Woof v. Woof

Annotate this Case
[Civ. No. 3603. Fourth Dist. June 20, 1946.]

J. H. WOOF, Appellant, v. JOSEPHINE WOOF, Respondent.


George A. Malette for Appellant.

Noon & Noon and Charles A. Brinkley for Respondent.



This is an appeal from an order modifying all former orders with reference to the custody of the minor son of the parties to the action.

On August 31, 1938, an interlocutory decree of divorce was entered in favor of the wife. Among other things, this decree awarded the wife custody of the child during the school year and gave such custody to the father during the summer vacation months of each year. By orders entered on December 23, 1938, and March 17, 1939, this order for custody was modified by allowing the father to also have the child from 5 p. m. Friday evening to 6 p. m. Sunday evening through the school months, with the exception of the first weekend in each month. A final decree of divorce was entered on September 1, 1939, which confirmed the order for custody as contained in the interlocutory decree, as thus modified. So far as shown by the record, the order respecting custody was not again modified or changed prior to the making of the order here appealed from.

It appears, however, that on April 18, 1939, the husband filed an affidavit in this case alleging, on information and belief, that the mother had left the jurisdiction of the court and had taken the child to Texas, and requesting the court to make an order awarding custody of the child to him. On April 25, 1939, this motion to award the sole custody of the child to the father came on for hearing in the original case, the mother neither being present nor represented by counsel. There is no showing that service was made on anyone. The court then made an order adjudging the child to be a ward of the juvenile court and directing a probation officer to take such steps as might be necessary to locate the child and bring it within the jurisdiction of the court. Not only does it appear that this order is void on its face, but it neither purports to modify any preexisting order in this action, nor to change the actual custody of the child.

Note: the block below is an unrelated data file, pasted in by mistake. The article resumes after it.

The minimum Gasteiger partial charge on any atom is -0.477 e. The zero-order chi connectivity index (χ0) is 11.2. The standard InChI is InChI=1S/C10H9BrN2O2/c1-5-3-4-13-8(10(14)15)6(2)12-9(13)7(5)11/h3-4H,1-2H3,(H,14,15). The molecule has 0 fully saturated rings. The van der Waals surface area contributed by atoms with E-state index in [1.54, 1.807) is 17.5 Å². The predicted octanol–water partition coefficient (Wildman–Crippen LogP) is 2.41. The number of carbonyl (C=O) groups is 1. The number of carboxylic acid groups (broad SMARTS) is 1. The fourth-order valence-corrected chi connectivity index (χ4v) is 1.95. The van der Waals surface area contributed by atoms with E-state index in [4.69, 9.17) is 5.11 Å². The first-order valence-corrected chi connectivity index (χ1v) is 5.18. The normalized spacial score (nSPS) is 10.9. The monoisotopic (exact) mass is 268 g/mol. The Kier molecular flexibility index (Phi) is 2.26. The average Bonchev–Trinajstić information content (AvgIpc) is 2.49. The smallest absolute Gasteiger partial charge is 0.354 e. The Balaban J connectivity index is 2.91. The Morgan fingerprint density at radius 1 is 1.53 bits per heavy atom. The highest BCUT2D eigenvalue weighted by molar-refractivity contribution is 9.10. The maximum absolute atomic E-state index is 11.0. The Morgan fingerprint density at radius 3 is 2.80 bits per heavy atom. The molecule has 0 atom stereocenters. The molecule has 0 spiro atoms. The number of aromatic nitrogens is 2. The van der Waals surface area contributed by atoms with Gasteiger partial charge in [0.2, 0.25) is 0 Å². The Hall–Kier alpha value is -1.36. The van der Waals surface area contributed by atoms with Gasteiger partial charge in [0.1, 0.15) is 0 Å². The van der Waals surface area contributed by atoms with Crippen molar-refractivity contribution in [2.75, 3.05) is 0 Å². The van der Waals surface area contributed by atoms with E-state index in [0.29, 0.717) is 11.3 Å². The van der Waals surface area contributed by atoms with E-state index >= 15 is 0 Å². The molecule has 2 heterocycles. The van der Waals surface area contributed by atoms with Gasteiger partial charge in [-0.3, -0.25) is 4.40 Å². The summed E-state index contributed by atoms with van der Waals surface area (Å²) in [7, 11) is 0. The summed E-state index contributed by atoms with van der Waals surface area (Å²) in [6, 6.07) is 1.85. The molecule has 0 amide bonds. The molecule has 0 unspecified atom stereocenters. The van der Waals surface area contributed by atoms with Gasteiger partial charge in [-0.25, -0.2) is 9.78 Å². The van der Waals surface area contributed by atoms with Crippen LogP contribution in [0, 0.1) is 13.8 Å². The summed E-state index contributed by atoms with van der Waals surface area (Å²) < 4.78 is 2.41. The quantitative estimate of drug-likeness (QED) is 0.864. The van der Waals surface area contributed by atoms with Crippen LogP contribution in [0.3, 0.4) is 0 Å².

While no further orders were made, as far as the record shows, the father seems to have obtained possession of the child at some time and in some manner which does not appear. And on July 20, 1942, the mother filed notice of a motion to have the court modify its order of April 25, 1939, and to have the custody of the child awarded to her. On August 6, 1942, [75 Cal. App. 2d 53] after a hearing thereon, a minute order was entered denying the motion "as per the order to be signed and filed herein hereafter." No such order was signed or filed.